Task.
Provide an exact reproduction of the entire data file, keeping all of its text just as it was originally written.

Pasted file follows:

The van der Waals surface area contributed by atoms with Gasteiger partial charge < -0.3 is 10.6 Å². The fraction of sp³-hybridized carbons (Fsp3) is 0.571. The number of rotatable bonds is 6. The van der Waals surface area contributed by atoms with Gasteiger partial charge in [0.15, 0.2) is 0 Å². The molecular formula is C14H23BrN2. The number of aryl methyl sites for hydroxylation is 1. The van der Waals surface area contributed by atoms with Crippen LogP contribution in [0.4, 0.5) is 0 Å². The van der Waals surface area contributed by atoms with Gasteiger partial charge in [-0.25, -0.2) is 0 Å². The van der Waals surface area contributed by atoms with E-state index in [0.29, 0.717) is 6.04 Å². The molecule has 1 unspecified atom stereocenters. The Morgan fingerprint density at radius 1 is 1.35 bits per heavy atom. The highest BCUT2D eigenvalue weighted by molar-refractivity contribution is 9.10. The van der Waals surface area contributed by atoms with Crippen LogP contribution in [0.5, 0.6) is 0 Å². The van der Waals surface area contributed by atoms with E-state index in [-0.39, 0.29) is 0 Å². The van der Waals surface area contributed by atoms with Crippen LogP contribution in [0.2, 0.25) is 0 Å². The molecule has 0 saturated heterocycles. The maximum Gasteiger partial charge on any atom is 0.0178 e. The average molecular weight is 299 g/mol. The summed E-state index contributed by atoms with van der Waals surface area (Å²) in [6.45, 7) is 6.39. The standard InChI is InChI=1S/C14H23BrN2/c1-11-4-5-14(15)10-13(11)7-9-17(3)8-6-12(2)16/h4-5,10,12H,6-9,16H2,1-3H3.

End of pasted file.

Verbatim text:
The van der Waals surface area contributed by atoms with Gasteiger partial charge < -0.3 is 10.6 Å². The fraction of sp³-hybridized carbons (Fsp3) is 0.571. The number of rotatable bonds is 6. The van der Waals surface area contributed by atoms with Gasteiger partial charge in [0.15, 0.2) is 0 Å². The molecular formula is C14H23BrN2. The number of aryl methyl sites for hydroxylation is 1. The van der Waals surface area contributed by atoms with Crippen LogP contribution in [0.4, 0.5) is 0 Å². The van der Waals surface area contributed by atoms with Gasteiger partial charge in [-0.25, -0.2) is 0 Å². The van der Waals surface area contributed by atoms with E-state index in [0.29, 0.717) is 6.04 Å². The molecule has 1 unspecified atom stereocenters. The Morgan fingerprint density at radius 1 is 1.35 bits per heavy atom. The highest BCUT2D eigenvalue weighted by molar-refractivity contribution is 9.10. The van der Waals surface area contributed by atoms with Crippen LogP contribution in [0.5, 0.6) is 0 Å². The van der Waals surface area contributed by atoms with E-state index in [-0.39, 0.29) is 0 Å². The van der Waals surface area contributed by atoms with Crippen LogP contribution in [0.2, 0.25) is 0 Å². The molecule has 0 saturated heterocycles. The maximum Gasteiger partial charge on any atom is 0.0178 e. The average molecular weight is 299 g/mol. The summed E-state index contributed by atoms with van der Waals surface area (Å²) in [6.45, 7) is 6.39. The standard InChI is InChI=1S/C14H23BrN2/c1-11-4-5-14(15)10-13(11)7-9-17(3)8-6-12(2)16/h4-5,10,12H,6-9,16H2,1-3H3.